FPA targets tax deductible advice for 2022

Tax deductibility of financial advice is one of the key goals for advocacy for the Financial Planning Association of Australia (FPA) as the regulator reviews take centre stage in 2022.

Ben Marshan, FPA head of policy, strategy and innovation, said tax deductibility and access to data were the main major advocacy goals for the organisation in 2022.

“We’ve got our policy platform, which we released in June last year and we’ve had a lot of success – we made 19 recommendations and six of those have now been implemented by the Government,” Marshan said.

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“Because the focus on next will be on regulatory reviews there are a number of recommendations in our platform which will focus on advocating for improvements consumer protections and to the affordability of advice.”

Tax-deductible financial advice was part of the push to help make advice more affordable.

“The two big areas that are we definitely focusing on for next year to try and get some improvements – number one is tax deductibility of financial advice – we’ve been working on that for a few years and next year will be somewhat pivotal in trying to get that implemented,” Marshan said.

“Number two will be access to data – the consumer data right has been implemented and professional gateways have been opened.

“How that works for financial advisers is very important and we’re going to be advocating hard on getting access to the ATO [Australian Taxation Office] portals for financial planners and some form of access to Centrelink data and information for financial planners.”

The association also expected to appoint a new chief executive early next year as Dante De Gori, who announced his departure in July, would finish at the end of this year.

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The FPA has been pushing for deductibility of financial advice for more than a few years and no government from either side has come close to going for it, but good luck with that. The point I want to make is I think the premise is wrong if the argument is about increasing affordability of advice for those who need it most. A tax deduction is worth more in the hands of high income earners. For low and middle income earners a dollar-for-dollar rebate is generally much more valuable. Imagine the benefit of say a capped $2,000 rebate for a low income earner seeking advice that in most modern advice offerings is priced from $2,500 to $4,000, compared to the value of a tax deduction. The client would only get 19 cents for each $1 over $18,200 up to $45,000 taxable income or 32.5 cents over $45,000 up to $120,000. If the strategy is really about increasing access for FPA members to high income earnings and HNW clients, stay with the tax deduction but if it really is about access to affordable advice for those who really need it, then a rebate.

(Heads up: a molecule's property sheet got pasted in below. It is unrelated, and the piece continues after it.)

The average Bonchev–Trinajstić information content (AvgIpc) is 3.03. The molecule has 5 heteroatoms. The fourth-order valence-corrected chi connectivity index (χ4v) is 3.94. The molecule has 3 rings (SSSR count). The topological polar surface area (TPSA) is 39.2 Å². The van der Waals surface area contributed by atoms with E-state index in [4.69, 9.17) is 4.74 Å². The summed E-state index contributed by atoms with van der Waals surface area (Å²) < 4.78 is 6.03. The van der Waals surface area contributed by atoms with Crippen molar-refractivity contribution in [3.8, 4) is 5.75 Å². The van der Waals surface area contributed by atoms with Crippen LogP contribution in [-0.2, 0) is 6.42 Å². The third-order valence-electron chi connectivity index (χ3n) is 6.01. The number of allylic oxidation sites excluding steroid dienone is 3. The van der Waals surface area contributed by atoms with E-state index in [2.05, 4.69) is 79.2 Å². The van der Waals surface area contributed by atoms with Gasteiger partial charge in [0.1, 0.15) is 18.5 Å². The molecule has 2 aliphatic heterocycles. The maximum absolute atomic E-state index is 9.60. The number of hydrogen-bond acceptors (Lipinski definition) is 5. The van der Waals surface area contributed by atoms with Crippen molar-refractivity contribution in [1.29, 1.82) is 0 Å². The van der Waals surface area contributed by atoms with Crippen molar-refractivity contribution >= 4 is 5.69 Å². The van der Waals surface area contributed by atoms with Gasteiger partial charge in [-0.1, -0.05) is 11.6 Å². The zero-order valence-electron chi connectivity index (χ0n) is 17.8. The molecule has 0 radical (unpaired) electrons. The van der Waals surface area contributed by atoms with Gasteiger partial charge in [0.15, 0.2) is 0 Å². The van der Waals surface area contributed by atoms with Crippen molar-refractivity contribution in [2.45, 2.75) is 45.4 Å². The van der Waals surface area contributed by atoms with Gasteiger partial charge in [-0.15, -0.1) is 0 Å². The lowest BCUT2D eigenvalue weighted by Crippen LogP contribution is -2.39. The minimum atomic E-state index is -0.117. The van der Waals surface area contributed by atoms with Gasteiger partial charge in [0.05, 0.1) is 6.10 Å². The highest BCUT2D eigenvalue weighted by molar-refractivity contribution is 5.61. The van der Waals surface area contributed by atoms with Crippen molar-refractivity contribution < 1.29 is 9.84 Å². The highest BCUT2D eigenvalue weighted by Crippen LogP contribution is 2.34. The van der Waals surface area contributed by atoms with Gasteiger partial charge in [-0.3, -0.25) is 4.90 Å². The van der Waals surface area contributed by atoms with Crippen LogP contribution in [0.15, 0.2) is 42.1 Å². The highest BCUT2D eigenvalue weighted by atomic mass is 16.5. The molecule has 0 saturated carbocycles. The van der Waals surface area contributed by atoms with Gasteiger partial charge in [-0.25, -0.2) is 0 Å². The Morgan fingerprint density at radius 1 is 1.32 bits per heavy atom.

that is a cracker of an idea.

That train left the station 15 years ago. The problem I have is that everything the FPA touches turns to %@$#@#$. Dear FPA member's how's Mr De Gori's recommendation that prior education and a Bachelor's Degree in Commerce should be worth 20 points out of 100 working out for you? Given their track record, perhaps the FPA should stick to selling CFP courses, organizing that annual conference, supplying the cup cakes and that Melbourne Christmas Golf day. Can we leave the real Advocacy for genuine conflict free parties or at least individual planners. Dear Santa...Please tell the FPA to get their house sorted and come back when they're interested in representing planners and Australians.... and not to semi quote Dante, every single participant including the Barefoot Adviser and Hesta...equally. I suspect Treasury knows who pays their bills. If FPA members want real change perhaps FPA members should re consider who they pay their $1,000 a year too....cause that's a lot of money for cup cakes and a Golf day in Melbourne.

Just become a tax accountant and all your work is a tax deduction to the client....

I really don't understand the point of this. Advisers are struggling to deal with the red-tape/compliance overload. Making
upfront or one-off advice tax deductible will achieve nothing except increase the demand for financial advice. But with dwindling adviser numbers and those remaining overworked and stressed, we won't be able to meet that demand anyway. If I was to make a list of the problems I need resolved by Government to improve financial advice and make it more accessible, the tax deductibility of financial advice wouldn't even make my top 100 issues. Besides, ongoing fees are already tax deductible in most cases.

The FPA need to focus on the Liberal government's new taxes - Compensation scheme, ASIC Levy etc and the incredible red-tape.
I'd say the majority of advice is paid from a super fund, so it pretty much is deductible.

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